Great Shrubs for Southern Landscapes


Great Shrubs for Southern Landscapes
Volume 4, Issue 40
November 8, 2013
Great Shrubs for Southern Landscapes
Table of Contents
Great Shrubs for
Spiraea is a popular genus consisting Southern
of about 80 to 100 species, about a dozen of Landscapes
which are native to Georgia. This is a hardy, pg. 1
deciduous shrub with simple leaves arranged
in an alternate fashion. In the spring, flower Georgia Gives Day
clusters are borne in inflorescences in colors of pg. 2
white, pink or red.
Spiraea x bumalda ‘Gold Flame’
Spiraea cantoniensis ‘Lanceata’
Spiraea x bumalda, commonly known
as Bumald Spirea, is a hybrid with a rounded
growth habit, reaching a height of 2 to 3 feet
and a spread as wide as 5 feet. It’s known for Lockerly Trustees
its bronze-colored foliage, which emerges in
David Evans,
spring that slowly turns to the color of choice
for a particular cultivar. For instance, fall color
is often greenish-purple on green cultivars,
whereas on the cultivar ‘Gold Flame,’ the
Joe Mangum,
foliage ranges in color from lavender-red to
Vice President
a vivid orange. The cultivar ‘Gold Mound’
sports lively chartreuse-colored leaves. In
Sherrill Jones,
spring, showy flowers ranging in color from
light pink to dark lavender emerge in clusters. Secretary/Treasurer
This is a very adaptable shrub, tolerant of heat,
Kathy Chandler
drought and poor soils. Perhaps the most popular cultivar is ‘Anthony Waterer’ that bears
Rodger Flotta
4 to 6 inch wide carmine-pink inflorescences.
Jan Flynn, Ph.D.
For best results, plant Bumald Spirea in full Doug R. Oetter, Ph.D.
sun to partial shade in moist, well-drained soil.
Spiraea cantoniensis, or Reeves’ Spirea, is a fast-growing, drought tolerant shrub that
does extremely well in our area. This shrub typically reaches 3 to 6 feet. tall with wiry, arching
stems. The leaves boast a dark green color on top and a pale blue-green beneath. Without pruning, S. cantoniensis will form a lovely mound of gracefully arching stems which, in midspring,
become heavy with masses of pure white flowers. The cultivar ‘Lanceata’ boasts double flower
blooms, making this selection the most popular selection of the species.
Taylor Quedensley,
Dede Reoch
Joni Smith
Bruce Vaughn, CFP
Al Woods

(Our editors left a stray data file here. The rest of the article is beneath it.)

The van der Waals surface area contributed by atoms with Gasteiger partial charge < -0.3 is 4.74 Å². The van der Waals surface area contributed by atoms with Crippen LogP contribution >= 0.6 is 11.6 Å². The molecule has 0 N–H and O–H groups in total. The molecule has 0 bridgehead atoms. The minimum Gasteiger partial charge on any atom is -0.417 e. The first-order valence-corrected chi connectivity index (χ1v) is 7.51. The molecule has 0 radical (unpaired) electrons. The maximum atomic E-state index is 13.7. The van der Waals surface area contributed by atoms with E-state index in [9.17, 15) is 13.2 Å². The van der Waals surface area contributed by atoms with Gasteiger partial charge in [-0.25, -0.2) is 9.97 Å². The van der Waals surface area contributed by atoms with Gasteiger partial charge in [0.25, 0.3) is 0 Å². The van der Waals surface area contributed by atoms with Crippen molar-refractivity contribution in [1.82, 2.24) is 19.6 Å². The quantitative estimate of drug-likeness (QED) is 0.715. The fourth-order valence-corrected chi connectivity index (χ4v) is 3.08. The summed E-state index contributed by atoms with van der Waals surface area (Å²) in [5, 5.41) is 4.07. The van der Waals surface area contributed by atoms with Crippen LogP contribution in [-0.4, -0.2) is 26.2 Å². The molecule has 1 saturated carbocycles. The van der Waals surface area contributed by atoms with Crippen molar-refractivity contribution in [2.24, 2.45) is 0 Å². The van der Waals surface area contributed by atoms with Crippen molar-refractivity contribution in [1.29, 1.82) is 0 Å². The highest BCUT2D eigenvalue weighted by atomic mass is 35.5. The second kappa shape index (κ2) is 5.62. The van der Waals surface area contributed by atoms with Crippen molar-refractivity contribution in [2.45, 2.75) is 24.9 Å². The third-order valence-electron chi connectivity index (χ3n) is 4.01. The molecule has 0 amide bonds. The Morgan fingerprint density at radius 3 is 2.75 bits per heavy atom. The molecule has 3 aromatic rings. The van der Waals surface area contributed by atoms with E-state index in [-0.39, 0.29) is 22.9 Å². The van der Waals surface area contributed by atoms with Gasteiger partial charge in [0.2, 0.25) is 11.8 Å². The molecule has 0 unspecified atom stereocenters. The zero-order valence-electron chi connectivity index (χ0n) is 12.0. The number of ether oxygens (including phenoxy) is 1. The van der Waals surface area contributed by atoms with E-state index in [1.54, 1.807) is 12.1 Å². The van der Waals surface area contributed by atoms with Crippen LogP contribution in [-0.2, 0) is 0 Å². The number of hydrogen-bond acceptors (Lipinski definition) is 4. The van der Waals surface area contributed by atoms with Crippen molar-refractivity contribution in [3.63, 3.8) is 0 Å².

Spiraea japonica ‘Golden Princess’
Spiraea japonica, or Japanese Spirea, is perhaps the most wellknown of the Spireas. This species boasts the widest variety of forms
and colors available on the market today. Similar in habit to Spiraea x
bumalda, Japanese Spirea typically reaches 2 to 4 feet tall with foliage of
various colors, depending on cultivar. The foliage can range in color from
chartreuse to bronze to blue-green, depending on the variety. Flat-topped,
pink flower clusters are displayed in spring. The cultivar ‘Goldmound’ ‘has
rich golden yellow foliage that holds its color in the heat. ‘Limemound’
and ‘Golden Princess’ are popular cultivars with golden foliage. ‘Shibori’
may be the best of the Japanese Spireas. It offers deep rose, pink, and
white flowers on the same plant. It is a vigorous, rounded cultivar that
grows 3 to 4 feet tall.
Spiraea prunifolia is commonly known as Bridalwreath Spirea
because of its lovely masses of snow white flowers borne in early spring.
It is an upright, clumping, deciduous shrub with arching branches. It
typically reaches heights around 4 to 8 feet tall with a similar spread.
Although it can become somewhat leggy over time, this is an attractive
old-fashioned shrub that is considered to be an heirloom plant here in the
South. Its profuse bloom period begins prior to the emergence of foliage,
which is a shiny dark green color. In fall, this color develops into a spectacular orange-gold. S. prunifolia ‘Plena’ is a long-time favorite, known
for its double clusters of white flowers and yellow-orange fall foliage.
Spiraea x vanhouttei, or Vanhoutte Spirea, is another deciduous
hybrid that can reach 6 to 8 feet tall. This shrub is actually a hybrid cross
Spiraea prunifolia ‘Plena’
between S. trilobata and S. cantoniensis. It is best known for its showy
spring bloom period, when tiny white flowers cover the shrub, causing its branches to arch down gracefully. Its leaves,
which are serrated and a dark blue-green color, have been known to turn an attractive purple color in the fall. This is an
excellent flowering specimen, and as such should be planted as an accent shrub in the garden. It also makes a lovely hedge
or as part of a border.
Georgia Gives Day
Georgia Gives Day, an initiative to benefit Georgia’s nonprofit sector, is set this
year for Wednesday, Nov. 13. Please consider helping Lockerly by making a donation to
the Lockerly Arboretum Foundating through the Georgia Gives Day website.
Simply go to Lockerly’s Georgia Gives Day page and click on the Donate button.
Click here for the website.
Your donation in any amount will not only help us fulfill our mission, but it will also
make us eligible for special awardes. Last year, in addition to donations, our participation in
the Georgia Gives Day program resulted in a $2,500 award from the Knight Foundation. We
must receive donations from our supporters this Wednesday, Nov. 13 to be eligble for these
special awards, so please remember us on Georgia Gives Day with your donation and help
us reach our fundraising goals for the year. Thanks to all of you for your support.